I have been reading Li and Bernhoff’s Groundswell just recently, and I came across an interesting division of levels of interaction with the social web. I’ll type it out here for your edification.
- Publish a blog
- Publish your own web pages
- Upload video you created
- Upload audio/music you created
- Write articles or stories and publish them
- Post ratings/reviews of products or services
- Comment on someone else’s blog
- Contribute to online forums
- Contribute to/edit articles in a wiki
- Use RSS feeds
- Add tags to websites or photos
- ‘Vote’ for websites online
- Maintain profile on a social networking site
- Visit social networking sites
- Read blogs
- Watch video from other users
- Listen to podcasts
- Read online forums
- Read consumer ratings/reviews
- None of these activities
Whilst we may want to pick away at the odd thing on the list, I think it is broadly right in terms of the degrees of participation. The key thing is to understand both what it is that these groups want out of their web ‘experience’ and making sure the tools you use can meet that need. The other thing to consider might be how, if at all, you can encourage people to move up into the next category: to try and get some inactives spectating; and some critics creating.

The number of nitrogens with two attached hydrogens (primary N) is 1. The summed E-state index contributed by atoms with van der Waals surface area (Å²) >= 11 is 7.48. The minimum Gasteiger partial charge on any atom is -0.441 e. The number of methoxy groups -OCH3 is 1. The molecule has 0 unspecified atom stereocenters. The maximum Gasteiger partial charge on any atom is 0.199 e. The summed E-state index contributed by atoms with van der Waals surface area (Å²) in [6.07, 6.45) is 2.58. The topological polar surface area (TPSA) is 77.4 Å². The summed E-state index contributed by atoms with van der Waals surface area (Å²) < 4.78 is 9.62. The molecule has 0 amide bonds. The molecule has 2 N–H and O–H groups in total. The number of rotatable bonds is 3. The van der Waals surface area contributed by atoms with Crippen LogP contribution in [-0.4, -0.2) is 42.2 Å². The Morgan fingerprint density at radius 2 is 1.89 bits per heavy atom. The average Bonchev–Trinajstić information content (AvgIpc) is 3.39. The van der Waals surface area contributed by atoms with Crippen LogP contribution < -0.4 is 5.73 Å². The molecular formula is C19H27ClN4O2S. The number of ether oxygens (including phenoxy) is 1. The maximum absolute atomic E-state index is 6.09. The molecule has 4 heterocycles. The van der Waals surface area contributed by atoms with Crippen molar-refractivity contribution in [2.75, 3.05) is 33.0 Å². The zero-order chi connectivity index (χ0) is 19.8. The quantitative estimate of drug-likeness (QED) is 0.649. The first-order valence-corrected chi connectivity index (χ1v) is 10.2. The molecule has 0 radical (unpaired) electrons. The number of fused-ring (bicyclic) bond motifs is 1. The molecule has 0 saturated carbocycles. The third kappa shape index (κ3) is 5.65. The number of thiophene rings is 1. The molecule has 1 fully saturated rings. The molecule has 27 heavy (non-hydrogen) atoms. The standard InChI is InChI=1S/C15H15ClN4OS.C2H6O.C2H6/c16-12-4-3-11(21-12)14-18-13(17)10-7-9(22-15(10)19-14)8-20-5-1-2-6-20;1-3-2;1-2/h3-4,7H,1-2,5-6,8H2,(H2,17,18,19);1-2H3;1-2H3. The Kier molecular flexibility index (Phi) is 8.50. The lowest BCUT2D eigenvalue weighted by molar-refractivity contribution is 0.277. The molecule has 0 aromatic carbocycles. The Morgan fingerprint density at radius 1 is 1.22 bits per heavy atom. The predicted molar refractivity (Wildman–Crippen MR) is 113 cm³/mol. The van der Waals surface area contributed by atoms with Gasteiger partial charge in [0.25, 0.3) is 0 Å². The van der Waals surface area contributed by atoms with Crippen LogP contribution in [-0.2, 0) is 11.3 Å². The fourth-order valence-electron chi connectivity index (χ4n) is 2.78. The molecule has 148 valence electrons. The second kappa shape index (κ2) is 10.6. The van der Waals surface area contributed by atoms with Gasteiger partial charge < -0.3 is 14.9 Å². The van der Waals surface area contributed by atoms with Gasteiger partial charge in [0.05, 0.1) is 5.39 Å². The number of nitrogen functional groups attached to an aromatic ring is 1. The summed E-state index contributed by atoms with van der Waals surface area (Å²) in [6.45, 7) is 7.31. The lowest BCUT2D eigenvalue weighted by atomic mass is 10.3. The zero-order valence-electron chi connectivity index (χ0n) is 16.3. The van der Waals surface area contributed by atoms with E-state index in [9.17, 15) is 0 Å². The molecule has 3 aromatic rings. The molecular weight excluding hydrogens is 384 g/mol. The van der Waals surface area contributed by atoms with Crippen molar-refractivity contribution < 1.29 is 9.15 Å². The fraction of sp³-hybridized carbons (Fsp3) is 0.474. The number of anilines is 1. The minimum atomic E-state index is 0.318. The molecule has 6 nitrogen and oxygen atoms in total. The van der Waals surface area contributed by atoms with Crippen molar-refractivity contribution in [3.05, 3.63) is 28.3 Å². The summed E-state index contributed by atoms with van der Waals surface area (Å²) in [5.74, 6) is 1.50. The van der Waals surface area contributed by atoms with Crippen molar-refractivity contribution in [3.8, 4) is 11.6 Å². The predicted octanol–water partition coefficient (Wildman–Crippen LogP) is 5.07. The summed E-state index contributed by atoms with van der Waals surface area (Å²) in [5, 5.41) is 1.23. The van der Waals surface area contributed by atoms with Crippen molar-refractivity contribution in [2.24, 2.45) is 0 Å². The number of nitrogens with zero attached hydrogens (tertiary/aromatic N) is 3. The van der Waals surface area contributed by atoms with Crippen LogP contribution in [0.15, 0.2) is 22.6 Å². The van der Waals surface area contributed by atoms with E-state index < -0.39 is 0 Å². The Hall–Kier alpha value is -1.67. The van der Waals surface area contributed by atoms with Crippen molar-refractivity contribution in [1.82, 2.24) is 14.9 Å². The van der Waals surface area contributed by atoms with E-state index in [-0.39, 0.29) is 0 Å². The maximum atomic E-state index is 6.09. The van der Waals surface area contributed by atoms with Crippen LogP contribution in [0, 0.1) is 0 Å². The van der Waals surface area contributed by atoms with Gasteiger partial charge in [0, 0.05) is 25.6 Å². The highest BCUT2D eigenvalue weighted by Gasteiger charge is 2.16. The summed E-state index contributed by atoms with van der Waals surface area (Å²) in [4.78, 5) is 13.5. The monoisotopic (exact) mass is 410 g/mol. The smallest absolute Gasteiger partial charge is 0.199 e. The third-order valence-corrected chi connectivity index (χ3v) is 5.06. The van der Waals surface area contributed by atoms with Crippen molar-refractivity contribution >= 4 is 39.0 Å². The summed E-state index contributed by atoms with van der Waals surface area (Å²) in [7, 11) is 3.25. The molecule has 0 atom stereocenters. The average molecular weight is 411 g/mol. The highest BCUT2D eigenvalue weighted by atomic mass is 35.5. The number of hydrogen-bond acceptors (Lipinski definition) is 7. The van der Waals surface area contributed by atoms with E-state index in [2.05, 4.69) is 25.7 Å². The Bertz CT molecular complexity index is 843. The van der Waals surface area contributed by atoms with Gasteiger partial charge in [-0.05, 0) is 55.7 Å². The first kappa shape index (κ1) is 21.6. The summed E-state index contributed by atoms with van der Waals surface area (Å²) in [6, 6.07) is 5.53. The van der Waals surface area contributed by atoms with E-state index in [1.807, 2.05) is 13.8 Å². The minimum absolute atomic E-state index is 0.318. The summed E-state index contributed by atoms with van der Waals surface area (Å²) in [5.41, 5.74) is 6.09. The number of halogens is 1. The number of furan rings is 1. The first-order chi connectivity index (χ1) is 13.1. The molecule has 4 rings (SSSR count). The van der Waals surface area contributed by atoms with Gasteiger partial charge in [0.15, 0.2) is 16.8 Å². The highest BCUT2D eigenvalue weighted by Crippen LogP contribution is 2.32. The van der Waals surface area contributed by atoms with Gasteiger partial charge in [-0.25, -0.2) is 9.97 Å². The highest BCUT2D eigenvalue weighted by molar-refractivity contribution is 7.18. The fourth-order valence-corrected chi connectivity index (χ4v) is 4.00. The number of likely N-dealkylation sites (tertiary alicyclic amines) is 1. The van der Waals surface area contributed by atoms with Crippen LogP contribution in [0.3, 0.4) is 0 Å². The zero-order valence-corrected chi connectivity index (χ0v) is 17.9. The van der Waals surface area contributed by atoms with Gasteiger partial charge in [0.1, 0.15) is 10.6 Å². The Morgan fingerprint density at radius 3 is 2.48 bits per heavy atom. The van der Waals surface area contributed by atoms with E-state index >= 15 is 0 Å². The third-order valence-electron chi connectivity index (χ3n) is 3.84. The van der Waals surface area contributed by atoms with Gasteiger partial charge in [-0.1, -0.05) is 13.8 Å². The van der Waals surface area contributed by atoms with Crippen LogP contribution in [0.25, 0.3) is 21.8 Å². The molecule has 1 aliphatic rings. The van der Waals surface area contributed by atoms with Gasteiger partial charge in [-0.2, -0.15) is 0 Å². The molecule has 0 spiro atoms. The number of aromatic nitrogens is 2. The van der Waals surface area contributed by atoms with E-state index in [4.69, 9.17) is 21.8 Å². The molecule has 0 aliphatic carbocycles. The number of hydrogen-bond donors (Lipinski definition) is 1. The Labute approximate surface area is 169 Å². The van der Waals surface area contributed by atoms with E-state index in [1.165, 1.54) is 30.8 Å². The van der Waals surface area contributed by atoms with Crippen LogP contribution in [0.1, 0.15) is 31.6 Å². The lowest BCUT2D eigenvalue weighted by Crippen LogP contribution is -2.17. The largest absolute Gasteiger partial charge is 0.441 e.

I suppose it goes without saying, really, but if you were to visualise the list above in terms of the numbers within each group, it would be a pyramid, with lots of inactives and spectators but very few creators at the top. Perhaps this is how it should be, else we really would get drowned in the resultant noise.
What do you make of these levels of participation, and how could they be used in planning a social media project?